Does innovation rely on a strong manufacturing sector? It's an interesting concept and one that needs to be addressed, given the pressure currently being applied to Australian manufacturers.
A recent article in the HBR spoke about the importance of the domestic manufacturing base to maintaining the United States' position as a leader in innovation.
The article, written by Willy C. Shih, explained that "advanced manufacturing provides an important institutional foundation for learning and developing process skills and capabilities that are increasingly intertwined with core R&D in some of the industries most important to the country's economic future."
He argues that contrary to popular belief about the routine manual labour taking place in factories, the employees are in fact "inventive people who are the source of important ideas for making products better or in different ways".
Ultimately, he says that if a country loses the ability or the capacity to manufacture, it will also lose the innovative edge in an increasingly competitive marketplace.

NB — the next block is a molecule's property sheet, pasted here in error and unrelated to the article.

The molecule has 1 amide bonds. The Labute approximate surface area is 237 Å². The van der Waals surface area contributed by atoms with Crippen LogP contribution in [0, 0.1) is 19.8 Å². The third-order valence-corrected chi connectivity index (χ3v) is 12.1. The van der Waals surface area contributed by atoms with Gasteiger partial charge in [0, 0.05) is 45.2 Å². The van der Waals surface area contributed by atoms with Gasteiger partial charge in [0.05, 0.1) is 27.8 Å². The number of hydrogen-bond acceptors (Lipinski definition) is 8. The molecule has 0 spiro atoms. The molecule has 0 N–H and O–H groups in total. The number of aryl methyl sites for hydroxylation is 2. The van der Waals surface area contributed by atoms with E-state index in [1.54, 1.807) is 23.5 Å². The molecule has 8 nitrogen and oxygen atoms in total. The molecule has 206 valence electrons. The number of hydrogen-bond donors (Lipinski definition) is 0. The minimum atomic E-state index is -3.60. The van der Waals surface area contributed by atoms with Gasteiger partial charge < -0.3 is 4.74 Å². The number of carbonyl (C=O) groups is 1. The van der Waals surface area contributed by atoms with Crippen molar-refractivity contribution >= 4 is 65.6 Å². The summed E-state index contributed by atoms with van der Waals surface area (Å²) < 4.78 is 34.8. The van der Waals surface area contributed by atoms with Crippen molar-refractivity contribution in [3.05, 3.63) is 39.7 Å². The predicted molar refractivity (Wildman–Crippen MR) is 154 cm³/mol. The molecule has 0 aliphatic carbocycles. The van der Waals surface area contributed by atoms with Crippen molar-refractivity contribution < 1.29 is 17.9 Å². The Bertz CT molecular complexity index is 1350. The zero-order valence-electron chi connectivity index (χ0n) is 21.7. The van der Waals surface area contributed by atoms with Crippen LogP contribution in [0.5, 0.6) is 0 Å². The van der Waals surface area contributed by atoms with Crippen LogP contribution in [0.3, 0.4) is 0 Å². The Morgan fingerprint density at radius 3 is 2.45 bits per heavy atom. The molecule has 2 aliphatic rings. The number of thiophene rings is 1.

Are we facing the same crisis here in Australia?
Recent announcements about the impending closure of locally based manufacturing sites could potentially lead to a similar inability for Australia to lead innovation on a global scale. The inevitable link between R&D and manufacturing surely means the two require a degree of cohesion to ensure products are produced in such a way that they are commercially viable, and with a factory based abroad, you could question the feasibility of this.
What do you think? Is it possible to remain innovative without the capacity to manufacture locally?
Read the full HBR article.
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